CarpetShark avatars release a creature that meets their namesake into the grid with the ferret! Uncommon within SL, we take a look at this flexible mammal as CSAs second release.
Out of the Box:
|Features||Permissions and Statistics|
Build and Skin:
The texture quality on the skin and attachments retain the same quality found in CSAs debut avatar. The ferret comes with male and female PG skins, and there is a choice before you purchase between the standard or ‘alternative’ patterns of each colour. The skins themselves are textured with a combination of airbrushed surfaces and sharp, detailed edges accented to give the suggestion of a furry surface. The textures on the avatar as a whole are bold and finely executed. There is not a large emphasis on shading, resulting in a none-too busy effect which is neither overly toonish nor busy., and give enough of an indication of form and light with subtle highlighting. The texturing on the hands, legs and tail don’t appear to suffer from mismatched seams at all. Granted, the only texture issue that can be seen upon closer inspection is the faint pale vertical line of a texture edge inderneath the eyes of the ‘regular’ coloured ferrets. This is not a deal killer by any means, as the overal quality remains at a high on the rest of the build.
The ferret is built almost exclusively with sculpted prims, save for the tail, which is built using the now commonplace method of stacking flexible cone prims with semi-transparent textures. The sculpts have been done in such a way that not many are required to produce the desired outcome, this is true most of all in the execution of the head, where the ‘main’ peice consists of only one prim, where other mainstream makers are more prone to making a prim to support the eyes, and another to support the muzzle area. This is done without any apparent overstretching of polys.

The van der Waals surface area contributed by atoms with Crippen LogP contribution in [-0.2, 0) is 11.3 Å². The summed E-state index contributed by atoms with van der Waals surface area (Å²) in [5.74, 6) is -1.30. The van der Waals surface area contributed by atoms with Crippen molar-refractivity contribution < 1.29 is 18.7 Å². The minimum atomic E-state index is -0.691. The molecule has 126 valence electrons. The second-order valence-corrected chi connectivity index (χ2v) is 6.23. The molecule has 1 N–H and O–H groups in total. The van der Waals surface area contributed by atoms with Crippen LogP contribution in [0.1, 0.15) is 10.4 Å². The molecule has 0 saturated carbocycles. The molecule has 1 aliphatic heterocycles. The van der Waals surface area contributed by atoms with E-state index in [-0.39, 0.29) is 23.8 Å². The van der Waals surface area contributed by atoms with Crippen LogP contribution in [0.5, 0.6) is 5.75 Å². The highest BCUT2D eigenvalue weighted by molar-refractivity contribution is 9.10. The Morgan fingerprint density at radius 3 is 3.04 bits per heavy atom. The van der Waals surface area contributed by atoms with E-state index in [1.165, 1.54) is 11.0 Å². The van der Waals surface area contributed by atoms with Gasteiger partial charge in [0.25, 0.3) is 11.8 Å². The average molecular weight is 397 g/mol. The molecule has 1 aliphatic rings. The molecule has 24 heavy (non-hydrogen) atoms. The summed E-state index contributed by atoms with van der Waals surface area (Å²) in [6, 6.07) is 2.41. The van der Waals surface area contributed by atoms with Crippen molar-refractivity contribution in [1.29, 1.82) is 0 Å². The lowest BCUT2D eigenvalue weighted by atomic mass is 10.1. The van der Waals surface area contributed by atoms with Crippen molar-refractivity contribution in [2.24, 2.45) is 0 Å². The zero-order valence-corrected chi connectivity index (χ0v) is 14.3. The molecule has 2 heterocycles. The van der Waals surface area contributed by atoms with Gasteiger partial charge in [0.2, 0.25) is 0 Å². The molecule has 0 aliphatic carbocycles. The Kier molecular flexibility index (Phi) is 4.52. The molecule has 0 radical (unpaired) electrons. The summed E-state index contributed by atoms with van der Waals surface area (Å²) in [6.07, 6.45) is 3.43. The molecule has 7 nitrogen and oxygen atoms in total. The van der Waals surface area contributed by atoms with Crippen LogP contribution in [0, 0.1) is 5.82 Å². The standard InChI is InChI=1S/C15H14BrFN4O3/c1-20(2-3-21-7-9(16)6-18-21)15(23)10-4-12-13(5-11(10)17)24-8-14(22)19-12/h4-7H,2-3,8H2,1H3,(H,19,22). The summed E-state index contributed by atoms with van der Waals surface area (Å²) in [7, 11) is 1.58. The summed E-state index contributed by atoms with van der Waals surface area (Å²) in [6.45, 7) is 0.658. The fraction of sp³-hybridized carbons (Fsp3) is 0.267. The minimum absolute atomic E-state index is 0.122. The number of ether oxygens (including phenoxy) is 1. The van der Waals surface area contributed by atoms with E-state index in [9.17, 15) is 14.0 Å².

The ferret feet do not come in the form of standardised paws, which is a sure positive. Splayed rounded toes with small claws blend into conservatively made feet, which slope in such a way that they may be attached without any extra leg pieces. The texturing is simple, but sympathetic to the overall build in style and remains accurate to the species in regards to how the pawpads are laid out.
This simple but effective style continues in the legs, where all that’s really needed is a clear-cut shape to aid the transition between the feet and knees. The legs are well executed for this, and there are no instances of irregularity or corner cutting in their construction. Users are also offered the option of having the feet and legs combined in one attachment through the ‘semi-digitigrade’ legs. At a glance, but the semi-digitigrade leg is wider at the base (to support the linked feet) with a more pronounced heel, making the overall attachment a little more heavyset in its appearance.
The tail is a simple construction of narrow, flexible cone prims. They’re aligned perfectly, and there are never any instances where the peices fall out of sync. The tail itself has two controls affecting it in the HUD; the angle, defining whether it is up or down, and a controller that defines whether or not the tail is wagging/twitching. There is also movement of the tail when the user clicks it, toggling its position.